We present the use of Stimulated Raman Scattering (SRS) microscopy for fast and reliable classification of microfibers from environmental samples. SRS microscopy features high sensitivity and has the potential to be faster than other vibrational microspectroscopy methods. As a proof of principle, we analyzed fibers extracted from the fish gastrointestinal (GIT) tract, deep-sea and coastal sediments, surface seawater and drinking water.
Nowadays, photoemitted electrons are widely used for time-resolved electron microscopy and diffraction, enabling ultrafast time resolution at the atomic scale. Here, we benefit from the large field enhancement offered by vertical gold nanocones resonating at 1 THz, to induce THz field-driven electron emission and acceleration. The nanocones are fabricated via an advanced 3D printing technology based on two-photon lithography on a polymer and successively gold coated.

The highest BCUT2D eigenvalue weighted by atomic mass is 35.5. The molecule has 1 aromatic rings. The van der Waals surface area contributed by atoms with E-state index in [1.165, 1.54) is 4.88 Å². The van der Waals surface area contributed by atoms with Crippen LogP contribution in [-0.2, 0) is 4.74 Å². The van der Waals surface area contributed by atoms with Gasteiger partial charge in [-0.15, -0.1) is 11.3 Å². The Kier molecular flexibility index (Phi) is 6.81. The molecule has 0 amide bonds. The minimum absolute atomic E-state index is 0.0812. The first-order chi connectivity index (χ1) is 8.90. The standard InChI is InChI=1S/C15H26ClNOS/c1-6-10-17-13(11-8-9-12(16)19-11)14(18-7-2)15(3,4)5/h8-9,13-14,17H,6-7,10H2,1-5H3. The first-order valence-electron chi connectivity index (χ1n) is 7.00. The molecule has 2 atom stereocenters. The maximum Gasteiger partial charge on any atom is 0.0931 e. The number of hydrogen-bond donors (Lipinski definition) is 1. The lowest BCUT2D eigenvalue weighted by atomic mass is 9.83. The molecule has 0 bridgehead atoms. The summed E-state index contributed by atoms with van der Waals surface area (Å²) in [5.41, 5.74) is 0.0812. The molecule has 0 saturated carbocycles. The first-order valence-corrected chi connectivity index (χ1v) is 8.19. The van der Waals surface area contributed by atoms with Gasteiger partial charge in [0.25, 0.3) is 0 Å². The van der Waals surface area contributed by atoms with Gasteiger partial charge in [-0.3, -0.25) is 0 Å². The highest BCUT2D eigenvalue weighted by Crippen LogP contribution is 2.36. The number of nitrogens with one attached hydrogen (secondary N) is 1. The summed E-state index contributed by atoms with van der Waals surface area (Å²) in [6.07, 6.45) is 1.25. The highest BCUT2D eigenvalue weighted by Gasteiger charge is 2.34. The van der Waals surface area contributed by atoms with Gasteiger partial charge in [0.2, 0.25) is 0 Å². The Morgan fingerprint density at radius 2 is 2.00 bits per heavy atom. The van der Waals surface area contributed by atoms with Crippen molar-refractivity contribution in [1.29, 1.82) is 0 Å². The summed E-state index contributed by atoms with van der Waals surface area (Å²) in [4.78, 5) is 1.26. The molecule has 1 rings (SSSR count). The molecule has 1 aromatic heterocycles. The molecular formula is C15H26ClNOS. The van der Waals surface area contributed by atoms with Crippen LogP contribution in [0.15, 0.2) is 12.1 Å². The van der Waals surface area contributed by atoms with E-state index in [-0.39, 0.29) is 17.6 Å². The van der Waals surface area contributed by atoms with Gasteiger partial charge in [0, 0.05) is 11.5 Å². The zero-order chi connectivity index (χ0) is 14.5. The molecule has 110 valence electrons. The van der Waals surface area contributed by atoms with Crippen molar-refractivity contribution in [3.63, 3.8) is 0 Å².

We show a 3D printed high NA compact catadioptric lens that fits inside stage‐top incubators and allows the collection of XPM‐free SRS signals. The lens delivers SRS images and spectra with a quality comparable to a signal collection with a high‐NA microscope objective.
MicroOptics is the trend in the miniaturization and integration of bulk optical elements. The main effort has been in the fabrication of refractive reflective and diffractive structures. Instead, we want to explore micro-optics that affect the polarization of light and integrate them on different devices, in particular, optical fibers.